Today, one question that remains is whether and how the authorities distinguish between those who are wearing a mask to protect their identities and those who are wearing one to protect themselves against disease. That ambiguity opens up even more space for discretionary and selective enforcement. In North Carolina, the state Senate is currently considering an anti-protest bill that would remove the exception for wearing a mask for health purposes altogether and would add a sentencing enhancement for committing a crime while wearing a mask.

For those speaking out in support of the Palestinian people, being recognized in a crowd can have extreme consequences for their personal and professional security. During the Gaza protests, pro-Israel activists and organizations have posted the faces and personal information of pro-Palestine activists to intimidate them, get them fired or otherwise shame them for their views. These doxxing attempts have intensified, with viral videos showing counterprotesters demanding that pro-Palestinian protesters remove their masks at rallies. Professionally, employers have terminated workers for their comments about Israel and Palestine, and CEOs have demanded universities give them the names of protesters in order to blacklist them from jobs.

While wearing a mask can make it harder to identify a person, it's important for protesters to know that it's not always effective. Masks haven't stopped the Chinese government or Google, for example, from identifying protesters and taking action against them. Technologies that can be used to identify masked protesters range from Bluetooth and WiFi signals to historical cell phone location data to constitutionally dubious devices called IMSI Catchers, which pretend to be a cell tower and ping nearby phones, prompting phones to reply with an identifying ping of their own. We may also see the development of video analytics technologies that use gait recognition or body-proportion measurements. During COVID-19, face recognition also got much better at identifying people wearing partial face masks.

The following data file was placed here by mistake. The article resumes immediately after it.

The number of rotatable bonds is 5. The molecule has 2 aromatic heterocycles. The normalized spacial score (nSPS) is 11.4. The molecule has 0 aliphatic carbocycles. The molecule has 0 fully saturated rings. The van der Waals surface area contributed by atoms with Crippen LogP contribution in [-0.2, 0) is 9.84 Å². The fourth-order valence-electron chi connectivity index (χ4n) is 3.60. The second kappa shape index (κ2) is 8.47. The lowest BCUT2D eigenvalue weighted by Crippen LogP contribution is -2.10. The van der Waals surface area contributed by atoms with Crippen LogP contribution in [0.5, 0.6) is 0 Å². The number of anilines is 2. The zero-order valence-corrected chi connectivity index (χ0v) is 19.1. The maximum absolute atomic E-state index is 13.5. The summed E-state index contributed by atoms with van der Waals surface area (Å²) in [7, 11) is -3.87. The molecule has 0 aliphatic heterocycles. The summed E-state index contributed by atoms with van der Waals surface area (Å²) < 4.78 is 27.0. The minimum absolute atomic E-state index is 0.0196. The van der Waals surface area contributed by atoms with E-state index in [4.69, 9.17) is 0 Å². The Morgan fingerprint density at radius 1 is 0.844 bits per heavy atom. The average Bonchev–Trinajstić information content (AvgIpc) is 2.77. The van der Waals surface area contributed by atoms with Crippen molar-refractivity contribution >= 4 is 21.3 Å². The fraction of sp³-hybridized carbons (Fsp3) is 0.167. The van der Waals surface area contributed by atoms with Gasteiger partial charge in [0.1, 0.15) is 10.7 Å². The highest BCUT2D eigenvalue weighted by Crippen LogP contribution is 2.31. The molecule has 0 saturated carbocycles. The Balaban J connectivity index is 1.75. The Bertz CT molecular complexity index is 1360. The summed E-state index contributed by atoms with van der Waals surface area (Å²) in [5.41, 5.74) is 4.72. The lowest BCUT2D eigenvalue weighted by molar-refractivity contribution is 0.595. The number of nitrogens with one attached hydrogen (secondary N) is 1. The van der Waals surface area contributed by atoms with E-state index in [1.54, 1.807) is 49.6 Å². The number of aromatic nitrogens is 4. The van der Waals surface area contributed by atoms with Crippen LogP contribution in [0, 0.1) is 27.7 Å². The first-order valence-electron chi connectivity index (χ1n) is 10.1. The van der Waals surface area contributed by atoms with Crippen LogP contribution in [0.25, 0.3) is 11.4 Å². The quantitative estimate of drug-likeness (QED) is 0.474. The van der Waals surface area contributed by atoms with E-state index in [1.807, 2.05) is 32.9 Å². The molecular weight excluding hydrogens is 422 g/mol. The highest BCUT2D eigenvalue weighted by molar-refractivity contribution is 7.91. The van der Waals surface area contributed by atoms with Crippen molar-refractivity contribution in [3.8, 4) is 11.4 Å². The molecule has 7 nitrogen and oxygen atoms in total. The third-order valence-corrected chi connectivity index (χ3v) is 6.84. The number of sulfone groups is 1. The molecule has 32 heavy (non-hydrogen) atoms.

Protecting people's freedom to wear masks can have consequences. It can make it harder to identify people who commit crimes, whether they are bank robbers, muggers or the members of the "violent mob" that attacked a peaceful protest encampment at UCLA. Like all freedoms, the freedom to wear a mask can be abused. But that does not justify taking that freedom away from those protesting peacefully, especially in today's surveillance environment.

Anti-mask laws, undoubtedly, have a significant chilling effect on some protesters' willingness to show up for causes they believe in. The bravery of those who do show up to support a highly controversial cause in the current surveillance landscape is admirable, but Americans shouldn't have to be brave to exercise their right to protest. Until privacy protections catch up with technology, officials and policymakers should do all they can to make it possible for less-brave people to show up and protest. That includes refusing to use anti-mask laws to target peaceful protesters.

Jay Stanley is senior policy analyst with the ACLU Speech, Privacy, and Technology Project, where he researches, writes and speaks about technology-related privacy and civil liberties issues and their future. For more than 100 years, the ACLU has worked in courts, legislatures, and communities to protect the constitutional rights of all people. With a nationwide network of offices and millions of members and supporters, the ACLU takes on the toughest civil liberties fights in pursuit of liberty and justice for all. To find out more about the ACLU and read features by other Creators Syndicate writers and cartoonists, visit the Creators website at www.creators.com.


Copyright 2024 Creators Syndicate Inc.